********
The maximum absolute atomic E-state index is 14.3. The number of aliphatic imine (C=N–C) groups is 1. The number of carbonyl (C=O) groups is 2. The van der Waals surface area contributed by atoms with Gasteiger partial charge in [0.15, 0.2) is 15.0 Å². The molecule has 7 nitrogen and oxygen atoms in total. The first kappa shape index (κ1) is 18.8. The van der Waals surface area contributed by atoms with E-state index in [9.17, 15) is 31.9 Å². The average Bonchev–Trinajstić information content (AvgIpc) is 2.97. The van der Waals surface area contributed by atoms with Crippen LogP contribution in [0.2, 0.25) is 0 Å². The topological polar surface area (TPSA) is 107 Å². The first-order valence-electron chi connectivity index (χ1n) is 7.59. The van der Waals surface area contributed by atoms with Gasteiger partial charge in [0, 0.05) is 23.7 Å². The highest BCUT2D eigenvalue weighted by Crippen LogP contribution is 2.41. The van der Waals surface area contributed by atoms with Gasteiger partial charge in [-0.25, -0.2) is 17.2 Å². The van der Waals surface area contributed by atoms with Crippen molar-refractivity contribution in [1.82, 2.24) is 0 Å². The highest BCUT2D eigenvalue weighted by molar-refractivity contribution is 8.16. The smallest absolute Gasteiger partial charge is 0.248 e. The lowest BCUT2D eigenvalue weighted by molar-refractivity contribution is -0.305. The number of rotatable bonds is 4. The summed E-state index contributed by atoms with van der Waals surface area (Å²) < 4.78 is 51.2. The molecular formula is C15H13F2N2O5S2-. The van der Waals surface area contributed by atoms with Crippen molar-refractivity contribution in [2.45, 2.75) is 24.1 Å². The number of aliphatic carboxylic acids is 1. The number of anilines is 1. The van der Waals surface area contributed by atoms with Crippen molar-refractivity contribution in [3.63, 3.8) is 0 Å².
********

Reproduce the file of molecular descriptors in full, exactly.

The maximum absolute atomic E-state index is 14.3. The number of aliphatic imine (C=N–C) groups is 1. The number of carbonyl (C=O) groups is 2. The van der Waals surface area contributed by atoms with Gasteiger partial charge in [0.15, 0.2) is 15.0 Å². The molecule has 7 nitrogen and oxygen atoms in total. The first kappa shape index (κ1) is 18.8. The van der Waals surface area contributed by atoms with E-state index in [9.17, 15) is 31.9 Å². The average Bonchev–Trinajstić information content (AvgIpc) is 2.97. The van der Waals surface area contributed by atoms with Crippen LogP contribution in [0.2, 0.25) is 0 Å². The topological polar surface area (TPSA) is 107 Å². The first-order valence-electron chi connectivity index (χ1n) is 7.59. The van der Waals surface area contributed by atoms with Gasteiger partial charge in [0, 0.05) is 23.7 Å². The highest BCUT2D eigenvalue weighted by Crippen LogP contribution is 2.41. The van der Waals surface area contributed by atoms with Gasteiger partial charge in [-0.25, -0.2) is 17.2 Å². The van der Waals surface area contributed by atoms with Crippen molar-refractivity contribution in [1.82, 2.24) is 0 Å². The highest BCUT2D eigenvalue weighted by molar-refractivity contribution is 8.16. The smallest absolute Gasteiger partial charge is 0.248 e. The lowest BCUT2D eigenvalue weighted by molar-refractivity contribution is -0.305. The number of rotatable bonds is 4. The summed E-state index contributed by atoms with van der Waals surface area (Å²) < 4.78 is 51.2. The molecular formula is C15H13F2N2O5S2-. The van der Waals surface area contributed by atoms with Crippen molar-refractivity contribution in [2.45, 2.75) is 24.1 Å². The number of aliphatic carboxylic acids is 1. The number of anilines is 1. The van der Waals surface area contributed by atoms with Crippen molar-refractivity contribution in [3.63, 3.8) is 0 Å².